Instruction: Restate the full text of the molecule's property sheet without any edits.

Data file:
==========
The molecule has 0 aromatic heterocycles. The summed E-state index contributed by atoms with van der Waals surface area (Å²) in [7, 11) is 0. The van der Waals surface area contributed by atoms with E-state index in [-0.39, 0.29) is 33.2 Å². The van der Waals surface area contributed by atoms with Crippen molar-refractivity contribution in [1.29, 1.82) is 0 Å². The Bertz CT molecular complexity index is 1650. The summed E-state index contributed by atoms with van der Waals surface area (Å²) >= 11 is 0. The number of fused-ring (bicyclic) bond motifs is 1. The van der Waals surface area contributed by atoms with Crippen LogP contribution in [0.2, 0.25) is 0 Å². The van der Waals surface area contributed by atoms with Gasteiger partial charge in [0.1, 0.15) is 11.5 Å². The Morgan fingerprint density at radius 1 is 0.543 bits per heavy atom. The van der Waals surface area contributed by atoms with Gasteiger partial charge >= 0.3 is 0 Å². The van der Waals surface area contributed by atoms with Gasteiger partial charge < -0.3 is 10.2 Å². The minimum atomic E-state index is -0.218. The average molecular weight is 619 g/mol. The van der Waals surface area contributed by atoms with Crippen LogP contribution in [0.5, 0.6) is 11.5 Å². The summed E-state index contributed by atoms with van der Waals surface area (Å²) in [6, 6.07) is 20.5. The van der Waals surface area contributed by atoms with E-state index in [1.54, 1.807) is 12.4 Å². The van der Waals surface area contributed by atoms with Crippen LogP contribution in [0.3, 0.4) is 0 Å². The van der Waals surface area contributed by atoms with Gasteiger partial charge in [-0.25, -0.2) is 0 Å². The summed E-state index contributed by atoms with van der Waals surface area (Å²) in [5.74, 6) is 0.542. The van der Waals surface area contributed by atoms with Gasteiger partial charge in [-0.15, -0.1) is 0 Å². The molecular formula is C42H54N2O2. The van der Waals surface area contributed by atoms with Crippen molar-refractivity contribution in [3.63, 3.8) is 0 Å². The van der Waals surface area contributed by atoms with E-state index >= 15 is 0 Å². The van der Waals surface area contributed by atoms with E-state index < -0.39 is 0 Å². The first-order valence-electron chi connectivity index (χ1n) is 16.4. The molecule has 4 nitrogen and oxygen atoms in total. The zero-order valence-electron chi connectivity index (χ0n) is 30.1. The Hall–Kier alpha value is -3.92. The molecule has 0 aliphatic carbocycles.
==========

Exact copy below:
The molecule has 0 aromatic heterocycles. The summed E-state index contributed by atoms with van der Waals surface area (Å²) in [7, 11) is 0. The van der Waals surface area contributed by atoms with E-state index in [-0.39, 0.29) is 33.2 Å². The van der Waals surface area contributed by atoms with Crippen molar-refractivity contribution in [1.29, 1.82) is 0 Å². The Bertz CT molecular complexity index is 1650. The summed E-state index contributed by atoms with van der Waals surface area (Å²) >= 11 is 0. The number of fused-ring (bicyclic) bond motifs is 1. The van der Waals surface area contributed by atoms with Crippen LogP contribution in [0.2, 0.25) is 0 Å². The van der Waals surface area contributed by atoms with Gasteiger partial charge in [0.1, 0.15) is 11.5 Å². The Morgan fingerprint density at radius 1 is 0.543 bits per heavy atom. The van der Waals surface area contributed by atoms with Gasteiger partial charge >= 0.3 is 0 Å². The van der Waals surface area contributed by atoms with Gasteiger partial charge < -0.3 is 10.2 Å². The minimum atomic E-state index is -0.218. The average molecular weight is 619 g/mol. The van der Waals surface area contributed by atoms with Crippen LogP contribution in [0.5, 0.6) is 11.5 Å². The summed E-state index contributed by atoms with van der Waals surface area (Å²) in [6, 6.07) is 20.5. The van der Waals surface area contributed by atoms with E-state index in [1.54, 1.807) is 12.4 Å². The van der Waals surface area contributed by atoms with Crippen LogP contribution in [0.3, 0.4) is 0 Å². The van der Waals surface area contributed by atoms with Gasteiger partial charge in [-0.25, -0.2) is 0 Å². The summed E-state index contributed by atoms with van der Waals surface area (Å²) in [5.74, 6) is 0.542. The van der Waals surface area contributed by atoms with Gasteiger partial charge in [-0.15, -0.1) is 0 Å². The molecular formula is C42H54N2O2. The van der Waals surface area contributed by atoms with Crippen molar-refractivity contribution in [3.63, 3.8) is 0 Å². The van der Waals surface area contributed by atoms with E-state index >= 15 is 0 Å². The van der Waals surface area contributed by atoms with E-state index < -0.39 is 0 Å². The first-order valence-electron chi connectivity index (χ1n) is 16.4. The molecule has 4 nitrogen and oxygen atoms in total. The zero-order valence-electron chi connectivity index (χ0n) is 30.1. The Hall–Kier alpha value is -3.92. The molecule has 0 aliphatic carbocycles.